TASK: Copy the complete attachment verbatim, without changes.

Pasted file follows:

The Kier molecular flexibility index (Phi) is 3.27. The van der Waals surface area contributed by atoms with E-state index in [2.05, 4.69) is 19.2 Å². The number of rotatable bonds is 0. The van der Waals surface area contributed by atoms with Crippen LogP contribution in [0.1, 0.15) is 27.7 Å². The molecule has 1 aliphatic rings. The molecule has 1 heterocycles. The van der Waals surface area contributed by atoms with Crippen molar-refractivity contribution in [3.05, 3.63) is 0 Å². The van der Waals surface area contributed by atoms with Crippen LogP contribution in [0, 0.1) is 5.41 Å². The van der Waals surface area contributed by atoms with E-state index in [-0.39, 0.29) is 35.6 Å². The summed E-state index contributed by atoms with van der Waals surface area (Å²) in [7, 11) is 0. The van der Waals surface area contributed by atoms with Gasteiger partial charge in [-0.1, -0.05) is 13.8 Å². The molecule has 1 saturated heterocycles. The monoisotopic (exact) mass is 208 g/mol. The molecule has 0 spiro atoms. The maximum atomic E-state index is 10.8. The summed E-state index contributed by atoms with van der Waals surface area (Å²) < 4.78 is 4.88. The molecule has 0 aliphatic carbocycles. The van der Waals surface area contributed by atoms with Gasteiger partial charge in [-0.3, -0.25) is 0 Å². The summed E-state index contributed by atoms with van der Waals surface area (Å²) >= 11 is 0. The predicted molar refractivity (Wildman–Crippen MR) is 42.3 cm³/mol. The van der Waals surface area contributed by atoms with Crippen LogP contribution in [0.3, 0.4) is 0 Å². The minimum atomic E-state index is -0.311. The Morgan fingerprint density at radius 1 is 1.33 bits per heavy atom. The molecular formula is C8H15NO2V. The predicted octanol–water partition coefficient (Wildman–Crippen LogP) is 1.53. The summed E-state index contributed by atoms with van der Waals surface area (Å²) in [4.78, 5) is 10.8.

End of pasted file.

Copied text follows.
The Kier molecular flexibility index (Phi) is 3.27. The van der Waals surface area contributed by atoms with E-state index in [2.05, 4.69) is 19.2 Å². The number of rotatable bonds is 0. The van der Waals surface area contributed by atoms with Crippen LogP contribution in [0.1, 0.15) is 27.7 Å². The molecule has 1 aliphatic rings. The molecule has 1 heterocycles. The van der Waals surface area contributed by atoms with Crippen molar-refractivity contribution in [3.05, 3.63) is 0 Å². The van der Waals surface area contributed by atoms with Crippen LogP contribution in [0, 0.1) is 5.41 Å². The van der Waals surface area contributed by atoms with E-state index in [-0.39, 0.29) is 35.6 Å². The summed E-state index contributed by atoms with van der Waals surface area (Å²) in [7, 11) is 0. The van der Waals surface area contributed by atoms with Gasteiger partial charge in [-0.1, -0.05) is 13.8 Å². The molecule has 1 saturated heterocycles. The monoisotopic (exact) mass is 208 g/mol. The molecule has 0 spiro atoms. The maximum atomic E-state index is 10.8. The summed E-state index contributed by atoms with van der Waals surface area (Å²) < 4.78 is 4.88. The molecule has 0 aliphatic carbocycles. The van der Waals surface area contributed by atoms with Gasteiger partial charge in [-0.3, -0.25) is 0 Å². The summed E-state index contributed by atoms with van der Waals surface area (Å²) >= 11 is 0. The predicted molar refractivity (Wildman–Crippen MR) is 42.3 cm³/mol. The van der Waals surface area contributed by atoms with Crippen LogP contribution in [0.3, 0.4) is 0 Å². The minimum atomic E-state index is -0.311. The Morgan fingerprint density at radius 1 is 1.33 bits per heavy atom. The molecular formula is C8H15NO2V. The predicted octanol–water partition coefficient (Wildman–Crippen LogP) is 1.53. The summed E-state index contributed by atoms with van der Waals surface area (Å²) in [4.78, 5) is 10.8.